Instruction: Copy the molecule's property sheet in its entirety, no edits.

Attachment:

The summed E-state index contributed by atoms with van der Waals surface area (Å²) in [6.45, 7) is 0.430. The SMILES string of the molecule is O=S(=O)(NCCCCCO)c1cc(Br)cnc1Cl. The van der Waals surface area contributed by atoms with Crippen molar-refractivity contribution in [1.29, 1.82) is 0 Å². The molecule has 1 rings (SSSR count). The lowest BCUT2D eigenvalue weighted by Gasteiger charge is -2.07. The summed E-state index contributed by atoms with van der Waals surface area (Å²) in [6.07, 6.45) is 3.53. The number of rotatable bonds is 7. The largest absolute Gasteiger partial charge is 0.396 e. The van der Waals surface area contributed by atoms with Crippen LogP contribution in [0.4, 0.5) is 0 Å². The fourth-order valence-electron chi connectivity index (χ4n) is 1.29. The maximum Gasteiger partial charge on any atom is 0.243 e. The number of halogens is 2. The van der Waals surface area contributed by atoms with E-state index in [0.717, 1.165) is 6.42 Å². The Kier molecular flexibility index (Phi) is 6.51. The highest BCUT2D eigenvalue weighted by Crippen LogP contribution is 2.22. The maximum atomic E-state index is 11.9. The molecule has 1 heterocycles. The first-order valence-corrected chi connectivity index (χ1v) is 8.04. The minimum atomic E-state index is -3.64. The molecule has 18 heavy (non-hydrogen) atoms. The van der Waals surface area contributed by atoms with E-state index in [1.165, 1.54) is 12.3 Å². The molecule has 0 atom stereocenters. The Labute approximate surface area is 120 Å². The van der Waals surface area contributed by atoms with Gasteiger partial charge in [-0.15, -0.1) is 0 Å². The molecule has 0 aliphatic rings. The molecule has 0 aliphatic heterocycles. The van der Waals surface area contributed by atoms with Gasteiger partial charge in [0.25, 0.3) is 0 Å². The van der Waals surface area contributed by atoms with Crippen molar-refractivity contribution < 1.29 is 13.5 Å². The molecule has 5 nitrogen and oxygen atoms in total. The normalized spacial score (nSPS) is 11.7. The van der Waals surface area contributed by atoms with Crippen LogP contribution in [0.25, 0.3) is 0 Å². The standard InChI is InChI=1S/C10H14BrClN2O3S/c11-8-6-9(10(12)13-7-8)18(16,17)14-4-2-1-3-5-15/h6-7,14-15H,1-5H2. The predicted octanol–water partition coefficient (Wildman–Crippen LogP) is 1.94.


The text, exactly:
The summed E-state index contributed by atoms with van der Waals surface area (Å²) in [6.45, 7) is 0.430. The SMILES string of the molecule is O=S(=O)(NCCCCCO)c1cc(Br)cnc1Cl. The van der Waals surface area contributed by atoms with Crippen molar-refractivity contribution in [1.29, 1.82) is 0 Å². The molecule has 1 rings (SSSR count). The lowest BCUT2D eigenvalue weighted by Gasteiger charge is -2.07. The summed E-state index contributed by atoms with van der Waals surface area (Å²) in [6.07, 6.45) is 3.53. The number of rotatable bonds is 7. The largest absolute Gasteiger partial charge is 0.396 e. The van der Waals surface area contributed by atoms with Crippen LogP contribution in [0.4, 0.5) is 0 Å². The fourth-order valence-electron chi connectivity index (χ4n) is 1.29. The maximum Gasteiger partial charge on any atom is 0.243 e. The number of halogens is 2. The van der Waals surface area contributed by atoms with E-state index in [0.717, 1.165) is 6.42 Å². The Kier molecular flexibility index (Phi) is 6.51. The highest BCUT2D eigenvalue weighted by Crippen LogP contribution is 2.22. The maximum atomic E-state index is 11.9. The molecule has 1 heterocycles. The first-order valence-corrected chi connectivity index (χ1v) is 8.04. The minimum atomic E-state index is -3.64. The molecule has 18 heavy (non-hydrogen) atoms. The van der Waals surface area contributed by atoms with E-state index in [1.165, 1.54) is 12.3 Å². The molecule has 0 atom stereocenters. The Labute approximate surface area is 120 Å². The van der Waals surface area contributed by atoms with Gasteiger partial charge in [-0.15, -0.1) is 0 Å². The molecule has 0 aliphatic rings. The molecule has 0 aliphatic heterocycles. The van der Waals surface area contributed by atoms with Gasteiger partial charge in [0.25, 0.3) is 0 Å². The van der Waals surface area contributed by atoms with Crippen molar-refractivity contribution < 1.29 is 13.5 Å². The molecule has 5 nitrogen and oxygen atoms in total. The normalized spacial score (nSPS) is 11.7. The van der Waals surface area contributed by atoms with Crippen LogP contribution in [0.25, 0.3) is 0 Å². The standard InChI is InChI=1S/C10H14BrClN2O3S/c11-8-6-9(10(12)13-7-8)18(16,17)14-4-2-1-3-5-15/h6-7,14-15H,1-5H2. The predicted octanol–water partition coefficient (Wildman–Crippen LogP) is 1.94.